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Developers continue to plan and build in areas that present a future risk; attracted by the profits. How can the dynamics change to draw developers to safer, healthier areas? Can zoning, codes and incentives change the equation?

Trillions of dollars in properties and developments along the coastal U.S. are being threatened by a warming planet, according to a groundbreaking government study released this month.

But to some developers, global warming, rising seas, strengthening storms and their respective surges are still too abstract — or even not really believable — to deter their investments in commercial properties along the coast, where the country’s most valuable real estate still lies. Even those who do agree that the Earth’s climate is changing for the worse see Americans continue to move to coastal cities, people who need places to live, work and spend.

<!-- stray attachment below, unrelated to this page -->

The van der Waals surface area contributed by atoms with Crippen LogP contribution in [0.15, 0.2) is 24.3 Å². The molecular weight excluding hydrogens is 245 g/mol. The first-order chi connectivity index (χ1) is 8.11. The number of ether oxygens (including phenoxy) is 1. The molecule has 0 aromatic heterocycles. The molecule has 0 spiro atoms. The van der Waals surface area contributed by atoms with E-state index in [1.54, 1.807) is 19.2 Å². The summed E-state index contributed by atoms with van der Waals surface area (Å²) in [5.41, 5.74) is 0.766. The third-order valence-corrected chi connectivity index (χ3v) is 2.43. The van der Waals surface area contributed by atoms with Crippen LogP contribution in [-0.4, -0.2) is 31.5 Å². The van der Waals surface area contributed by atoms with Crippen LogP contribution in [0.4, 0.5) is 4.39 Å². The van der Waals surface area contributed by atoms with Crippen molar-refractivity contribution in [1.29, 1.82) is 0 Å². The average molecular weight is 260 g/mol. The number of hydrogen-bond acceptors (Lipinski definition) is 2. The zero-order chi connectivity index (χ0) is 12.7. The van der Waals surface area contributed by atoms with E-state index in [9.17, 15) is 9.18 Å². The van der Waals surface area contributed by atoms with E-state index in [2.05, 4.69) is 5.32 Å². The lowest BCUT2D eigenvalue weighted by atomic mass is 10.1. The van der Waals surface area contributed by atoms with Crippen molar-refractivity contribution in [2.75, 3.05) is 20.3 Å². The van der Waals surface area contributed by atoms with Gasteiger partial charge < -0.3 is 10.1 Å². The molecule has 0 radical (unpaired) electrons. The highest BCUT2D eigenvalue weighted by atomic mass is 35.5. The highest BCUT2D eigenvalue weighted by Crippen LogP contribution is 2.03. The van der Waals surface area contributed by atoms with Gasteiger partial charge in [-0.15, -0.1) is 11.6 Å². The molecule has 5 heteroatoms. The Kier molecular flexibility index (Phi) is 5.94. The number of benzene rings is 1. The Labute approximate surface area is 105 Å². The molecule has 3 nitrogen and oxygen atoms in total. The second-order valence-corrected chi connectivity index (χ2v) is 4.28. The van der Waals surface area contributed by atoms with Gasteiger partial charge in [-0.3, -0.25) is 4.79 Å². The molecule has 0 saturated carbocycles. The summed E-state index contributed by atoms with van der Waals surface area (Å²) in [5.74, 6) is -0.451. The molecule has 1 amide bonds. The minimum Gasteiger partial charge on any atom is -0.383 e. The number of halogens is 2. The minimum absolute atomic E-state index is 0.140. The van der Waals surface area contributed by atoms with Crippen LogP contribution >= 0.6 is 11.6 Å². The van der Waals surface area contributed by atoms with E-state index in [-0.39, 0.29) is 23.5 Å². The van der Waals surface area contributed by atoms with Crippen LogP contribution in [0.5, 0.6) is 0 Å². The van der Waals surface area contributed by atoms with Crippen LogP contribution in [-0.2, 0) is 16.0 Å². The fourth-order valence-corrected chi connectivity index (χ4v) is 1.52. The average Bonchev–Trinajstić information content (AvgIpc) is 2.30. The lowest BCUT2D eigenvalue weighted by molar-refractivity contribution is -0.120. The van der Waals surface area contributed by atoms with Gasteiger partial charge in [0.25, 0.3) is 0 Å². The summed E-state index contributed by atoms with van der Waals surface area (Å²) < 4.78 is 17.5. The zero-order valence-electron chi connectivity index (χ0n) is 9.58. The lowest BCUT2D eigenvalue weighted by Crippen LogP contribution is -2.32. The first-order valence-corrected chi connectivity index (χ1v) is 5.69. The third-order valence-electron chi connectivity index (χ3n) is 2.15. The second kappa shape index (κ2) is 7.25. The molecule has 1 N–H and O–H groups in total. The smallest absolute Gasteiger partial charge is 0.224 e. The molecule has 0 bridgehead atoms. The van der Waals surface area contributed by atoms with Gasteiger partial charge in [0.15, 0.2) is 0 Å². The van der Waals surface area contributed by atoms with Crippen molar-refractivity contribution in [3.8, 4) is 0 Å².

“Nothing's changed for us,” said Songy Highroads CEO David Songy, who owns properties in vulnerable locations in Florida. “We build to code. There's local building codes. Just like if it's in Downtown Atlanta.”

Songy owns two boutique hotels in the Florida Keys — Fischer Inn Resort & Marina and Hadley House Islamorada — both of which were damaged in 2017 when Category 5 Hurricane Irma rampaged through the Keys and up the western coast of Florida. He reopened them after investing $100K per room in total repair and renovations.

Songy, who grew up along the coast in southern Louisiana, has been investing in real estate in coastal areas for 30 years. He said storms are a fact of life, and one that he accepts as a real estate investor and developer.

“We have not noticed evidence of more frequent storms in our markets. The Keys storm last year was the first big one we remember in many years,” he wrote in a follow-up email. “We have no certainty of opinions or facts about climate change, as there are too many variables.”

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